Mauricio Santos, automation consultant at Braskem, counters: "I don't agree that it's easy. It encompasses a lot of different and very specialized disciplines. In order to make the question and the answers clear, I would suggest making a more comprehensive survey listing PA technologies. I think this would be very interesting and helpful.
Luc De Wilde, DCS/APC/OPT specialist at Total Petrochemicals, contends: "I had my first DCS training course in 1985. It was a two-week training on TDC2000. With this training I was ‘fully' trained. Today, you need several months of training before you master all functionalities of the systems. Today, we have many more tools on the DCS. It is more user-friendly, but it's simply ‘bigger' and more complicated. So, yes, it has become easier. No, it has become more complicated."
Phil Sallaway, new business development at PUP Co., wrote: "Yes, it should be, but engineers take pride in designing a complicated piece of equipment, [the kind in which] if you adjust A, then calibrate B, while tuning Z, and have special tools X, Y and Z, it is no problem to get it working—after you get J,K L, M, N, O and P properly aligned. Sorry, but I'm a product manager who had to fight this fight. Keep it simple. Plug-and-play works. Make the sensor talk to the controller and say, ‘Here I am. This is what I am. And, ta da! Let's talk.' "
Paul Nelson, senior engineering specialist at Dow Corning writes: "Yes, systems should be easy to use. But, I don't agree that products are complicated because engineers take pride in complicated systems. Most engineers agree with Einstein: ‘Make everything as simple as possible, but not simpler.'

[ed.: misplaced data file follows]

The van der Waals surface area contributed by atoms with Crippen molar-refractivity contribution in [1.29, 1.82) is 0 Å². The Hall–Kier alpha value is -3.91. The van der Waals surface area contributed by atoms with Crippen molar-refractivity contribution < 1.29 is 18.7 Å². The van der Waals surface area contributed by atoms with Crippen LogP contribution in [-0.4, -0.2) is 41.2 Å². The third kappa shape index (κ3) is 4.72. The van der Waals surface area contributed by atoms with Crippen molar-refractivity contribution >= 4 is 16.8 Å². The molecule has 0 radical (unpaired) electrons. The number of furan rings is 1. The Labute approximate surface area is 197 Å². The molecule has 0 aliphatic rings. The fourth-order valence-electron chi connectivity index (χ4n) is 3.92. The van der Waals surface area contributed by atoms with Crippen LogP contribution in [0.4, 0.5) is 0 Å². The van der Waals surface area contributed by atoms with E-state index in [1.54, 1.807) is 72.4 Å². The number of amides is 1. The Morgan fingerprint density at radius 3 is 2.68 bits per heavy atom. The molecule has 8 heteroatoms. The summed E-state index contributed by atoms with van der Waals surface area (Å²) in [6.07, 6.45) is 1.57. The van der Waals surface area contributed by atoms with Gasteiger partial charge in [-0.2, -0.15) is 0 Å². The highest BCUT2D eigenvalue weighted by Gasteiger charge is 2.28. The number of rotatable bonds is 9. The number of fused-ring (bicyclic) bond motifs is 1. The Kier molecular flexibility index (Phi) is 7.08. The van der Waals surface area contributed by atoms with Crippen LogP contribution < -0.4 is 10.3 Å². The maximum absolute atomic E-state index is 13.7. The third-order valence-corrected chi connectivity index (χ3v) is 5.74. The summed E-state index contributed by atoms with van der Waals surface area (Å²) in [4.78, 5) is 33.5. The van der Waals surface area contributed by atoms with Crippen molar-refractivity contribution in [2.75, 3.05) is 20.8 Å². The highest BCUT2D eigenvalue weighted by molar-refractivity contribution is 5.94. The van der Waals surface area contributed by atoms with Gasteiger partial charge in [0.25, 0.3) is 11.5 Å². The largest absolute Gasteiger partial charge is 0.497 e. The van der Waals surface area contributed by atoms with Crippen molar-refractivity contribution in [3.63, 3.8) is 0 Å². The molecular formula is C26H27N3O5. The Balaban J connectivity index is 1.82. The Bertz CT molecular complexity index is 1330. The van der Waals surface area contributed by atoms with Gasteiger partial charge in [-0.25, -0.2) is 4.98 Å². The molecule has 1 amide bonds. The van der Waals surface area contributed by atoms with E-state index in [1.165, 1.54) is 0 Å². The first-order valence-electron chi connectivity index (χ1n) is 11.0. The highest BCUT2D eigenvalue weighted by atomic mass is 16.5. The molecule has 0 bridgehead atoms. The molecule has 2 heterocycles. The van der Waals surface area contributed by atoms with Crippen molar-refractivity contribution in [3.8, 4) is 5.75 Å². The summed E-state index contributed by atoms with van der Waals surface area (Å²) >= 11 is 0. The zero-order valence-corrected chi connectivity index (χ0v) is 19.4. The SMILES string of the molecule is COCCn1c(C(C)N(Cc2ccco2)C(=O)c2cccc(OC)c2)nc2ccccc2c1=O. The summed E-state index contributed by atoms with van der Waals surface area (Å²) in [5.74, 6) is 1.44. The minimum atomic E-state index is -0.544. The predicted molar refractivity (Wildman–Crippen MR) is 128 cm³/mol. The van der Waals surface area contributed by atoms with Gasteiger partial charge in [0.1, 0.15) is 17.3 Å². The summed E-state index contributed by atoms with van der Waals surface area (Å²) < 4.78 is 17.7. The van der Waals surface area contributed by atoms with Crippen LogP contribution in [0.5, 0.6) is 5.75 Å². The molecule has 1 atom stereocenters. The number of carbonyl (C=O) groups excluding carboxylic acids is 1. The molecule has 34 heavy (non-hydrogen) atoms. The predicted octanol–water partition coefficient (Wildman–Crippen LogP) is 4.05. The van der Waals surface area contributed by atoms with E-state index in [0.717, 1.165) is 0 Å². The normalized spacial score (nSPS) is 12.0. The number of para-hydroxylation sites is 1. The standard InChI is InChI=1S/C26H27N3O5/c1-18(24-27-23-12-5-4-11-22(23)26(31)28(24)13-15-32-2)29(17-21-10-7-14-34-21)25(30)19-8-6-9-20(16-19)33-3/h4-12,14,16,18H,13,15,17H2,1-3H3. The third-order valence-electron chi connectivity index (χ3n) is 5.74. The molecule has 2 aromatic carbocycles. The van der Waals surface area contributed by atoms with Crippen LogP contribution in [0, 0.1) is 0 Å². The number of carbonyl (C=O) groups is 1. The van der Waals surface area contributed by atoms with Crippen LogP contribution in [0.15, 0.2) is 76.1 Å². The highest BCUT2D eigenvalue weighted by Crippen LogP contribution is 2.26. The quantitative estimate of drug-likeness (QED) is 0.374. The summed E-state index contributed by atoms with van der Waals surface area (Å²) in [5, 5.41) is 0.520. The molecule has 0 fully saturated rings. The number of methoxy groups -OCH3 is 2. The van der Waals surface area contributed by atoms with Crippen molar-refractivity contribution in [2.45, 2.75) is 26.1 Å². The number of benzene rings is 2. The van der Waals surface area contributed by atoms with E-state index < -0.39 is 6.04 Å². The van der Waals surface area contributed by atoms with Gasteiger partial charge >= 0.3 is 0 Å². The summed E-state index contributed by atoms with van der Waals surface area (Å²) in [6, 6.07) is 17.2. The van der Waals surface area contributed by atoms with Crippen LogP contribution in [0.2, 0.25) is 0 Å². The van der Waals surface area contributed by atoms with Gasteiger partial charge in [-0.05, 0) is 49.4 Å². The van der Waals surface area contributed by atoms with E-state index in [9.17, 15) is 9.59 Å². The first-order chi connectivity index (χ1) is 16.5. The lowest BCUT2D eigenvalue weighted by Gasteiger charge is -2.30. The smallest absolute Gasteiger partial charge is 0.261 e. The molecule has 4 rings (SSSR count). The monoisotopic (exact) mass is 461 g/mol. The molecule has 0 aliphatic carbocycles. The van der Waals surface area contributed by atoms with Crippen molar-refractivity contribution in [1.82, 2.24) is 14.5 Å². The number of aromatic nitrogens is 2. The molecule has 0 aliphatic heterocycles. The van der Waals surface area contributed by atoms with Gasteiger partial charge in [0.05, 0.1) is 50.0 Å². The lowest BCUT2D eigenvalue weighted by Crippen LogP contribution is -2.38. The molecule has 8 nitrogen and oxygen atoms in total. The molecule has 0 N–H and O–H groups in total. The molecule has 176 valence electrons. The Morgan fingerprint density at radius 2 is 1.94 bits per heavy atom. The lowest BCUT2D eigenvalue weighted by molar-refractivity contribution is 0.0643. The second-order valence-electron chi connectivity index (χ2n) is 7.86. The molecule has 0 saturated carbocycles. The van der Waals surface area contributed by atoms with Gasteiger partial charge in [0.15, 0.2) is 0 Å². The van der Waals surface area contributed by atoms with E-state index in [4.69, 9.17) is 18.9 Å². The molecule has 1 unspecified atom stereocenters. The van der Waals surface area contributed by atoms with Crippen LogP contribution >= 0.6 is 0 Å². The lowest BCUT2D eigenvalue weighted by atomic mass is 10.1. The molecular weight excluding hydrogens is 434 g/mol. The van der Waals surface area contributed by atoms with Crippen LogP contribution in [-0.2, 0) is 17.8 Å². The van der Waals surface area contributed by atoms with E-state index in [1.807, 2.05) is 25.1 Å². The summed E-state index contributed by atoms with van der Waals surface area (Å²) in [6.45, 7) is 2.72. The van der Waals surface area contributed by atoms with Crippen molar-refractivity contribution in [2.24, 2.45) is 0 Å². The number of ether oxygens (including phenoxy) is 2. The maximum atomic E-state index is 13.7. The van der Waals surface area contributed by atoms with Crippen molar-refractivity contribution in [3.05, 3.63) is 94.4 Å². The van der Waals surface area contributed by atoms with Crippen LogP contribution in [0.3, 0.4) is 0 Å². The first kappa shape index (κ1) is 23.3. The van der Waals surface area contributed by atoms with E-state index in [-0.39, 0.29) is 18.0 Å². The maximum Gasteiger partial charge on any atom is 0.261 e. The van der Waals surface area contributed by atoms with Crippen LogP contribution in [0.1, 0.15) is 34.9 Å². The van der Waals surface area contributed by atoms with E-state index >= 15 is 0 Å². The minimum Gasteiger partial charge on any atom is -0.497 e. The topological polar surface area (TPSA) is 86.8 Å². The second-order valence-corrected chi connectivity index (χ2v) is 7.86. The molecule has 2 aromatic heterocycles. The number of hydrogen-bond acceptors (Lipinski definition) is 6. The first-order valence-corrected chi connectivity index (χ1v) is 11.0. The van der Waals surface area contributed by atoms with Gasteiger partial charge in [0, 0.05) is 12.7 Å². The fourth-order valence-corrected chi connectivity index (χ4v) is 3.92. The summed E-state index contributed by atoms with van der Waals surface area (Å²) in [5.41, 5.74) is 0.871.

"PA products are not designed by people who use them. They are designed by software or systems specialists trying to fulfill a list of product features generated by a sales or marketing research team. It is a fact of life that marketing and sales folks like widgets designed into products, even when the value of these widgets is questionable.
"Beware of comparing PC technology (plug-and-play) to automation systems. Standards that make systems easy to assemble from disparate vendors are generally not appreciated by large automation system vendors, because it weakens their monopoly. Easy-to-configure and standards are things that end users and smaller disruptive companies support. If we want simpler, easier-to-use systems, we will have to demand them from our suppliers."
Mahzad Pakzad responded: "Here's what makes it difficult to design a simple system that satisfies all. 1. The design, development and marketing need to make sure the product will sell well to pay back the investment. 2. Our companies, in general, have not value-stream-mapped their processes and have bugs and issues within their own processes. 3. Company to company, the characteristics of operations vary in so many ways, including the capability of the end user to understand and use a new product. 4. We buy these systems to help us improve our operations, but never take time with all end users to review the compatibility of the system with what each group and the company as whole needs, or try to see what really is a good solution and practical to use as a standard.
"Usually individuals have to struggle to apply what they learn in group training (if any) to their specific task and application that may very well be quite different from the one being used by the guy sitting next to them. I always worry about the effects that standardization could have on making products a good fit for each and every application."
Gary Stortz, sales manager at Chartwell Electronics, concludes, "These were always important criteria. The fuzzy one is the price and it's one thing that does move up or down in the list of ranked criteria."